Farming and ranching are the primary land uses of the Great Plains, but urban areas provide housing and jobs for about two-thirds of the region's people. Native ecosystems and agricultural fields exist along with small rural communities and expanding metropolitan centers. This area of the country produces much of the nation's grain, meat, and fiber, including more than 60 percent of the wheat, 87 percent of the sorghum, and 36 percent of the cotton. The region also carries more than 60 percent of the nation's livestock, including both grazing and grain-fed-cattle operations.
Temperatures in the northern and central Great Plains have risen more than 2°F (1°C) in the last 100 years, with increases up to 5.5°F (3°C) in parts of Montana, North Dakota, and South Dakota. Over the same time period, annual precipitation has decreased by 10 percent in eastern Montana, North Dakota, eastern Wyoming, and Colorado. In the eastern portion of the Great Plains, precipitation has increased by more than 10 percent. Texas has experienced significantly higher intensity rainfall. The snow season ends earlier in the spring, reflecting the greater seasonal warming in winter and spring.
Climate models project that temperatures will continue to rise throughout the region, with the largest increases in the western parts of the Great Plains, causing significant heat stress for both people and livestock. On a seasonal basis, more warming is projected for the winter and spring seasons than for the summer and fall. Precipitation is expected to increase in the north, but decrease in the west adjacent to the Rocky Mountains. According to the U.S. Global Change Research Program, a
25 percent decrease is projected in the Oklahoma Panhandle, northern Texas, eastern Colorado, and western Kansas. Even though there will be an increase in precipitation for parts of the Great Plains, increased evaporation is also projected due to rising air temperatures, which will result in a net soil moisture decline for large parts of the region, negatively affecting agricultural activities.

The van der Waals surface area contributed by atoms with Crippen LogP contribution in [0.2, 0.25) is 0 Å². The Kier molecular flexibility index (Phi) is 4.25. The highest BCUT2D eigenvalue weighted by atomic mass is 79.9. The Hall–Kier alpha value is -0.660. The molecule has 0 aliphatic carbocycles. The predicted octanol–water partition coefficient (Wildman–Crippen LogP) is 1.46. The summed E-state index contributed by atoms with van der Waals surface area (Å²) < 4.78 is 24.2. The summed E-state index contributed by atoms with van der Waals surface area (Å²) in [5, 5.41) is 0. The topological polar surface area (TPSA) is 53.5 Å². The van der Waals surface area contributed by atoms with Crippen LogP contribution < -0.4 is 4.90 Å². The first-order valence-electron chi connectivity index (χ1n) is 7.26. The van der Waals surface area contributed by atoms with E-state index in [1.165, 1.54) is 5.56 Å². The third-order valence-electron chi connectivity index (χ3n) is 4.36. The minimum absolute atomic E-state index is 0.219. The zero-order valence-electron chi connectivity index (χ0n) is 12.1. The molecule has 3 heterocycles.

Water supply, demand, allocation, storage, and quality are all affected by global warming issues. Farming and ranching currently use more than half of the region's water resources. Groundwater pumping for irrigation has currently depleted aquifers in parts of the Great Plains by withdrawing water much faster than it can currently be recharged. Under today's irrigation demands, water table levels are dropping in southern portions of the region. The projected global warming-induced changes in water resources are expected to exacerbate the current competition for water among the agricultural sector; natural ecosystems; and urban, industrial, and recreational users. Possible solutions include switching to crops that use less water, retiring marginal lands from farming, and adopting conservation tillage methods.
Invasive species are currently a serious challenge in both the native ecosystems and agricultural systems. Global warming is projected to alter the current biodiversity of the region, and the possible migration of invasive species across the Great Plains is a significant concern.
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